Archive for April, 2009

Earth Day is one week removed and I think now is the best time to reflect back on Lights Out, Green In’s participation in the day. We gained support with resolutions from Nevada (State Sen. Michael A. Schneider), Massachusetts (State Rep. Denis Guyer) and Rhode Island (State Sen. John F. McBurney III). We then used these resolutions to help promote Lights Out, Green In, our 11 a.m. – 1 p.m. pledge, and the overall mission of conservation as the best way to fight global warming.

Here’s a look at our RI resolution being read in the Senate. I am joined in attendance by fellow board members Patrick Dochety Jr., Mary Welsh and Joseph McBurney. If you’re watching the clip, the first 5:15 is the resolution being read and then from 5:15-7:30 is a speech from Sen. McBurney.

We received a write-up on the Providence Journal blog and a short piece in the Boston Herald. Also, a letter to the editor from board member Chris Carlson was published in the Fall River Herald and Springfield Republican. Our press release was also posted on a slew of Web sites from AOL to Yahoo and in the Berkshire Eagle.

The slew of publicity will hopefully make people more aware of the 11 a.m. – 1 p.m. pledge.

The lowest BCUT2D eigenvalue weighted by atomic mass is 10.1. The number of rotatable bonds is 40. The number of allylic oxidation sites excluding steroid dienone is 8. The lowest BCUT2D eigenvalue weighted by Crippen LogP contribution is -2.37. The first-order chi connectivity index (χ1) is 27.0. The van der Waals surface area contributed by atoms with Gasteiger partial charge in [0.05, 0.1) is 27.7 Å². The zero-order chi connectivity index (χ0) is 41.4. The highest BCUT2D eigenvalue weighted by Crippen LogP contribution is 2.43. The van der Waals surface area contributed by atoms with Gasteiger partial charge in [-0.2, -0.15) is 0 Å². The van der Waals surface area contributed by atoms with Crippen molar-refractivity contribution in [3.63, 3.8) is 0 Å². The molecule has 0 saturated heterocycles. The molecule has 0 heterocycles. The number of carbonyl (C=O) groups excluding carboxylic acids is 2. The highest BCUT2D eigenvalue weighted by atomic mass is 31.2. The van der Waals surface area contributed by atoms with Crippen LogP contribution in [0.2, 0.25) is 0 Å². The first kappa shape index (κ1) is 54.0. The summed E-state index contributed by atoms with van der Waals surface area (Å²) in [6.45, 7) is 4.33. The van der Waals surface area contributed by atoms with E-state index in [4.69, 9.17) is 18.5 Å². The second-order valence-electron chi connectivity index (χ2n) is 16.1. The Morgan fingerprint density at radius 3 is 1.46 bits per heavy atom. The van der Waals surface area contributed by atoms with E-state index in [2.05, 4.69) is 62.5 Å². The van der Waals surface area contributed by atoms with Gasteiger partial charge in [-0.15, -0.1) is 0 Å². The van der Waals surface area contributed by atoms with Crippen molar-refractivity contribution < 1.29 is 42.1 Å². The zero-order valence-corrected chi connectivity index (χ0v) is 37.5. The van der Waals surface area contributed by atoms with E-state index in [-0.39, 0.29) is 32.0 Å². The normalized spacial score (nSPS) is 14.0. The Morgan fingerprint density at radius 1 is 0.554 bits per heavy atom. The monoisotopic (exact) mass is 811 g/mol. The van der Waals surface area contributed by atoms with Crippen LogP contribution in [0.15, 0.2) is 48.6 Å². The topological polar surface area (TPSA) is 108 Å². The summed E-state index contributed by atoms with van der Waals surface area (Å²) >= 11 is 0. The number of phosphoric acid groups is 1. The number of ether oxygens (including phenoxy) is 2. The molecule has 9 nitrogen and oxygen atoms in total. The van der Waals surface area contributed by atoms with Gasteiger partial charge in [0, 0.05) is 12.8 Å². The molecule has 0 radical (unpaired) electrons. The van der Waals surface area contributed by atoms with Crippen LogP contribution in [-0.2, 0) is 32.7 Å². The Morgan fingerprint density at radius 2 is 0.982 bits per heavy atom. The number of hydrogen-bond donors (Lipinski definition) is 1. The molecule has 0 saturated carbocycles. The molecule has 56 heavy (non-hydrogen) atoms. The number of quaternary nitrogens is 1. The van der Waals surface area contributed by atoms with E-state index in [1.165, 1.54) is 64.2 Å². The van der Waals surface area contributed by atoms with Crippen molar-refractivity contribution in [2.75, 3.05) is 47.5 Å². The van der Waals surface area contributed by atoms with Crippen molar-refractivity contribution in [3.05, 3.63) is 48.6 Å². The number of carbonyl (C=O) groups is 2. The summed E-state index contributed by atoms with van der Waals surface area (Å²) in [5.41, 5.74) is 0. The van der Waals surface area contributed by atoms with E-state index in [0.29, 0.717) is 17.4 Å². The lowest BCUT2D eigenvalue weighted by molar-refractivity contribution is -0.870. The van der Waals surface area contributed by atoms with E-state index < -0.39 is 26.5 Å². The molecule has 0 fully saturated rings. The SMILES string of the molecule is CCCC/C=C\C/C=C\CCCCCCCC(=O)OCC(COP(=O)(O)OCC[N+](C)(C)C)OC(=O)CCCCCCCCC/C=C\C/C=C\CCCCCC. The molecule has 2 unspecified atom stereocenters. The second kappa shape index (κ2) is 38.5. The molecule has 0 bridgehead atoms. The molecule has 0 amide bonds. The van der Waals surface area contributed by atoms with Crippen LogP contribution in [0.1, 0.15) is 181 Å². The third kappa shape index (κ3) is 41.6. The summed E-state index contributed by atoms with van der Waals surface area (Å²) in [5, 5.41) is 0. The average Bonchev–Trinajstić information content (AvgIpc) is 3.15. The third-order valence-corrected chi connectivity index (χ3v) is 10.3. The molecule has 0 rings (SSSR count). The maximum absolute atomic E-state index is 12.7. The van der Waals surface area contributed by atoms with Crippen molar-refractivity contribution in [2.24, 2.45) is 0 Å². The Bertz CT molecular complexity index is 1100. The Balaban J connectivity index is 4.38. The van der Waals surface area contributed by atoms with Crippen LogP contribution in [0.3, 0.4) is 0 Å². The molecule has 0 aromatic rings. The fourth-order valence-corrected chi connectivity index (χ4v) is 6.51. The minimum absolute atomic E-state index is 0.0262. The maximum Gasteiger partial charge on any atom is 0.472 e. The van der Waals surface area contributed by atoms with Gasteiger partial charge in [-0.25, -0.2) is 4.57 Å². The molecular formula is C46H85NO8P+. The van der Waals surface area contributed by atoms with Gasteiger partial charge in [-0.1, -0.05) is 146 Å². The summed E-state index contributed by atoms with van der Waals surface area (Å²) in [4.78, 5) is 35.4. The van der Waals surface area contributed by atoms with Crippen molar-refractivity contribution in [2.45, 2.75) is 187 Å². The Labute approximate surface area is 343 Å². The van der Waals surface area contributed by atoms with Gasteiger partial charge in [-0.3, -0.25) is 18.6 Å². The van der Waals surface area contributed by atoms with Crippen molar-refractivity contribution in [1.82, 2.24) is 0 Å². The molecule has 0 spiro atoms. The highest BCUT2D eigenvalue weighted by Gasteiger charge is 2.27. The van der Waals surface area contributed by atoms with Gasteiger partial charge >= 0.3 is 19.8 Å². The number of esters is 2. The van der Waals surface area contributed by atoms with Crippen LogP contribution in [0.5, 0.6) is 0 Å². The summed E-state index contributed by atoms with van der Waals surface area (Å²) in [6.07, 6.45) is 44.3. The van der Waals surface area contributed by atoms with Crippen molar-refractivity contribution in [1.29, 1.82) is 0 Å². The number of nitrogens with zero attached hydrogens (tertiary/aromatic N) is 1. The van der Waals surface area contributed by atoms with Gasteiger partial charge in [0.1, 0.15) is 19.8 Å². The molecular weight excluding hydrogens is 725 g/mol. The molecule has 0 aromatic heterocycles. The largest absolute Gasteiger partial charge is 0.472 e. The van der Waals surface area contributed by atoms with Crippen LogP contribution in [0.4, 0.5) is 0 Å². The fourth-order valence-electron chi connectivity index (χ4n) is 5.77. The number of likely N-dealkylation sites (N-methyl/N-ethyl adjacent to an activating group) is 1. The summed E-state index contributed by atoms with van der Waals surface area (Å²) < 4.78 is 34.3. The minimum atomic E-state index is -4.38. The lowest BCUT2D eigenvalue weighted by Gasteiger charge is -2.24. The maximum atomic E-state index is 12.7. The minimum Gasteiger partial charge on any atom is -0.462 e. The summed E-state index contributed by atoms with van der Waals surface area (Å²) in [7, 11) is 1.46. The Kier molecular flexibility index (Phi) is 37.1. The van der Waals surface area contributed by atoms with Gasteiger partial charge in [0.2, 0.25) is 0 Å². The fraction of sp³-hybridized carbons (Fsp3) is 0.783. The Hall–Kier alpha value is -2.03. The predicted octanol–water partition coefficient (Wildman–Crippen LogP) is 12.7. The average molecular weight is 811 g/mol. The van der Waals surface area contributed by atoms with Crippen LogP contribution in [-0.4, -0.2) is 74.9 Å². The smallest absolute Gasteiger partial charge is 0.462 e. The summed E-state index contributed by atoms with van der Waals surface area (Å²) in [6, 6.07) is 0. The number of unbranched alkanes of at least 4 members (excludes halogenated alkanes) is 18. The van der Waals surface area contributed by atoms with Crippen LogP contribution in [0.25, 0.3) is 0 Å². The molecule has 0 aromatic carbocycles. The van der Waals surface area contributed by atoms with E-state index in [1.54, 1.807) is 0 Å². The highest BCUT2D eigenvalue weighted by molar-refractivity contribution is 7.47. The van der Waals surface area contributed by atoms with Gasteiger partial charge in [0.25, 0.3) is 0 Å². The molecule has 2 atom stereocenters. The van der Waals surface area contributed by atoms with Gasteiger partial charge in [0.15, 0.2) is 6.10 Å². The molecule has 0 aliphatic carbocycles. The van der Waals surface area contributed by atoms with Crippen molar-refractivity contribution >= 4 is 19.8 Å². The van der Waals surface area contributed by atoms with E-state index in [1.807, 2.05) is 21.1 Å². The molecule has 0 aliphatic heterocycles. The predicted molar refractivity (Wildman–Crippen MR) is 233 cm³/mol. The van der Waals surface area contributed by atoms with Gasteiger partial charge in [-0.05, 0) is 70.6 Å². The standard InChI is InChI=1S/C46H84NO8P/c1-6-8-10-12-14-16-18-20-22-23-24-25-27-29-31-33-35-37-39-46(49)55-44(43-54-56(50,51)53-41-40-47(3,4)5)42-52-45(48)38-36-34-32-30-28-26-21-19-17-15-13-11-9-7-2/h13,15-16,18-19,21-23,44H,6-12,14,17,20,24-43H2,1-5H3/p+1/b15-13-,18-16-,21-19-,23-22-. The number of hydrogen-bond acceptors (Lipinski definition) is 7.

Hope everyone enjoyed Earth Day.  Also, in case you missed it, Jack Dew posted his first blog entry this past Thursday- well worth the read.  Now for some links.

11. Some would say this is a chicken**** way to generate alternative energy (Washington Post).

10. Stimulus money is being used for Superfund site cleanup (NY Times).

9. The military goes green (LA Times).

8. The G8 nations held climate talks this past week (Associated Press).

7. An industry group withheld scientific findings from its reports (Washington Post).

6. Building a smart grid will be a major challenge (LA Times).

5. Wildfires are accelerating global warming (SF Chronicle).

4. Emissions limits in proposed legislation may be scaled back (Washington Post).

3. Gore and Gingrich faced off over the proposed climate legislation (MSNBC).

2.  When it comes to energy usage, watch out for the vampires (LA Times).

1. Check out this collection of stories from the New York Times Magazine.

Spring is here (sort of) in my corner of Western Massachusetts, which means lawns are slowly waking from their winter dormancy and making the transition from brown to green. The problem is that, with lawns, green does not equal green.

More than half of my neighbors have little signs stuck in their grass, warning that their lawn has been sprayed with chemical fertilizers and herbicides and may not be safe for pets or bare feet. It’s like the suburban version of the skull-and-crossbones, only hardly anyone seems to take notice.

Shouldn’t we ask ourselves the obvious question: If the chemicals aren’t good for us today, what will they do to us next week? How about next month, when they seep into the aquifer or are carried by runoff into streams and rivers? I attended a workshop on organic yard maintenance where one of the professional gardeners declared golf courses among the most toxic places on earth, saturated with chemicals year after year after year. The Garden Club of America estimates that 3 million tons of unnecessary fertilizer and 67 million pounds of pesticide are dumped on American lawns annually. Check out this Garden Club pamphlet for the numbers and some alternatives.